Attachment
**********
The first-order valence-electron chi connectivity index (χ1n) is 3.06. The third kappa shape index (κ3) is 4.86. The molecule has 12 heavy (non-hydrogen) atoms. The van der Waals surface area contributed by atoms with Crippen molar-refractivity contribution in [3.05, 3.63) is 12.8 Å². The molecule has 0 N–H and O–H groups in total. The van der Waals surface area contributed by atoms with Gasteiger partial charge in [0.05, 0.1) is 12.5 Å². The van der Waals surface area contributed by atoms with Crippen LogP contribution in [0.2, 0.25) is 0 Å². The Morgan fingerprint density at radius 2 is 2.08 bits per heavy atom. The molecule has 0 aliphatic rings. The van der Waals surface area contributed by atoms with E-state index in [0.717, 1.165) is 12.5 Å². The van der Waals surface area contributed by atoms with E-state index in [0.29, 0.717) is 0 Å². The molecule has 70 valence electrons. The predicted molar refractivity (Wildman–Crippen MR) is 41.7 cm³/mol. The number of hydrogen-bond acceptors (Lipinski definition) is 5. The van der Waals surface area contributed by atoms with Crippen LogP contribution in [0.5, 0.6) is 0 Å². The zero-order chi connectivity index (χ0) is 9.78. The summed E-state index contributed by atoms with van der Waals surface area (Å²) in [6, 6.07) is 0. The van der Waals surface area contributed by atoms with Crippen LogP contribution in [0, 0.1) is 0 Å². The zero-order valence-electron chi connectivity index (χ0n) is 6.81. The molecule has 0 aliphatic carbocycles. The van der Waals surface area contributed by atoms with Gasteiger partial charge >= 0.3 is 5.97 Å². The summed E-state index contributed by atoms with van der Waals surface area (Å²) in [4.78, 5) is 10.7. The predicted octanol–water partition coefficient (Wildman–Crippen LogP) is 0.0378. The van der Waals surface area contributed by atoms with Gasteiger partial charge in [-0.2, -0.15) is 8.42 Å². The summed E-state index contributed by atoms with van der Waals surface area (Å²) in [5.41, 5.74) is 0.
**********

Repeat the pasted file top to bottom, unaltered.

The first-order valence-electron chi connectivity index (χ1n) is 3.06. The third kappa shape index (κ3) is 4.86. The molecule has 12 heavy (non-hydrogen) atoms. The van der Waals surface area contributed by atoms with Crippen molar-refractivity contribution in [3.05, 3.63) is 12.8 Å². The molecule has 0 N–H and O–H groups in total. The van der Waals surface area contributed by atoms with Gasteiger partial charge in [0.05, 0.1) is 12.5 Å². The van der Waals surface area contributed by atoms with Crippen LogP contribution in [0.2, 0.25) is 0 Å². The Morgan fingerprint density at radius 2 is 2.08 bits per heavy atom. The molecule has 0 aliphatic rings. The van der Waals surface area contributed by atoms with E-state index in [0.717, 1.165) is 12.5 Å². The van der Waals surface area contributed by atoms with E-state index in [0.29, 0.717) is 0 Å². The molecule has 70 valence electrons. The predicted molar refractivity (Wildman–Crippen MR) is 41.7 cm³/mol. The number of hydrogen-bond acceptors (Lipinski definition) is 5. The van der Waals surface area contributed by atoms with Crippen LogP contribution in [0.5, 0.6) is 0 Å². The zero-order chi connectivity index (χ0) is 9.78. The summed E-state index contributed by atoms with van der Waals surface area (Å²) in [6, 6.07) is 0. The van der Waals surface area contributed by atoms with Crippen LogP contribution in [0, 0.1) is 0 Å². The zero-order valence-electron chi connectivity index (χ0n) is 6.81. The molecule has 0 aliphatic carbocycles. The van der Waals surface area contributed by atoms with Gasteiger partial charge >= 0.3 is 5.97 Å². The summed E-state index contributed by atoms with van der Waals surface area (Å²) in [4.78, 5) is 10.7. The predicted octanol–water partition coefficient (Wildman–Crippen LogP) is 0.0378. The van der Waals surface area contributed by atoms with Gasteiger partial charge in [-0.2, -0.15) is 8.42 Å². The summed E-state index contributed by atoms with van der Waals surface area (Å²) in [5.41, 5.74) is 0.